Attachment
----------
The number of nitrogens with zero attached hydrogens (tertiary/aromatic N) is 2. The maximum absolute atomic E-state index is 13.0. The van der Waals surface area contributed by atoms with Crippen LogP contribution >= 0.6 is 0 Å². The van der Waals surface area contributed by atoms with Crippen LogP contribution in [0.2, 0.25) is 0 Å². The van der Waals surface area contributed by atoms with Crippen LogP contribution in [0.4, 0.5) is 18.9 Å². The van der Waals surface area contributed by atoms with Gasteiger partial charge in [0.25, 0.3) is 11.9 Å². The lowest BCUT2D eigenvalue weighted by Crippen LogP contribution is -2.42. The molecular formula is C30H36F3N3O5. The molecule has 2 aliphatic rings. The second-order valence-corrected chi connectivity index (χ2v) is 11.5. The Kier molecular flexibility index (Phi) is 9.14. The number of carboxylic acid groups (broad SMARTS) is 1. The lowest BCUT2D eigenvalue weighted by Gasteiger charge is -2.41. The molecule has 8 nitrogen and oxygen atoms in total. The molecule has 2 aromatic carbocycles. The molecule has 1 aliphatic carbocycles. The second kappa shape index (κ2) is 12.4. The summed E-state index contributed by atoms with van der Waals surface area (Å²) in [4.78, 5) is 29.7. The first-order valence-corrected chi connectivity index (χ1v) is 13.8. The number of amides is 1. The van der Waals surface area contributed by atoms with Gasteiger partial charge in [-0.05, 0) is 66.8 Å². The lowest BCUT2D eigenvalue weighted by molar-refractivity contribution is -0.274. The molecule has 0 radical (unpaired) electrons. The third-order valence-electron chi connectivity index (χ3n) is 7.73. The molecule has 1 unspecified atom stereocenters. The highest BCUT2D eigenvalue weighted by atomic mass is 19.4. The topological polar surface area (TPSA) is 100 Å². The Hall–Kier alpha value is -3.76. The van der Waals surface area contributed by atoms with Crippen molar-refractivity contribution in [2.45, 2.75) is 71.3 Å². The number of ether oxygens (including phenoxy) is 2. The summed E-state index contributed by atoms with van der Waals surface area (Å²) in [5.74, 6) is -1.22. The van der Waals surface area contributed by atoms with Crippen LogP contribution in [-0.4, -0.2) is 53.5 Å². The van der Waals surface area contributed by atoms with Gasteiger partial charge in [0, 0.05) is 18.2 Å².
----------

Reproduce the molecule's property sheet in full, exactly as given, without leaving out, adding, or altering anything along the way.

The number of nitrogens with zero attached hydrogens (tertiary/aromatic N) is 2. The maximum absolute atomic E-state index is 13.0. The van der Waals surface area contributed by atoms with Crippen LogP contribution >= 0.6 is 0 Å². The van der Waals surface area contributed by atoms with Crippen LogP contribution in [0.2, 0.25) is 0 Å². The van der Waals surface area contributed by atoms with Crippen LogP contribution in [0.4, 0.5) is 18.9 Å². The van der Waals surface area contributed by atoms with Gasteiger partial charge in [0.25, 0.3) is 11.9 Å². The lowest BCUT2D eigenvalue weighted by Crippen LogP contribution is -2.42. The molecular formula is C30H36F3N3O5. The molecule has 2 aliphatic rings. The second-order valence-corrected chi connectivity index (χ2v) is 11.5. The Kier molecular flexibility index (Phi) is 9.14. The number of carboxylic acid groups (broad SMARTS) is 1. The lowest BCUT2D eigenvalue weighted by Gasteiger charge is -2.41. The molecule has 8 nitrogen and oxygen atoms in total. The molecule has 2 aromatic carbocycles. The molecule has 1 aliphatic carbocycles. The second kappa shape index (κ2) is 12.4. The summed E-state index contributed by atoms with van der Waals surface area (Å²) in [4.78, 5) is 29.7. The first-order valence-corrected chi connectivity index (χ1v) is 13.8. The number of amides is 1. The van der Waals surface area contributed by atoms with Gasteiger partial charge in [-0.05, 0) is 66.8 Å². The lowest BCUT2D eigenvalue weighted by molar-refractivity contribution is -0.274. The molecule has 0 radical (unpaired) electrons. The third-order valence-electron chi connectivity index (χ3n) is 7.73. The molecule has 1 unspecified atom stereocenters. The highest BCUT2D eigenvalue weighted by atomic mass is 19.4. The topological polar surface area (TPSA) is 100 Å². The Hall–Kier alpha value is -3.76. The van der Waals surface area contributed by atoms with Crippen molar-refractivity contribution in [2.45, 2.75) is 71.3 Å². The number of ether oxygens (including phenoxy) is 2. The summed E-state index contributed by atoms with van der Waals surface area (Å²) in [5.74, 6) is -1.22. The van der Waals surface area contributed by atoms with Crippen LogP contribution in [-0.4, -0.2) is 53.5 Å². The van der Waals surface area contributed by atoms with Gasteiger partial charge in [0, 0.05) is 18.2 Å².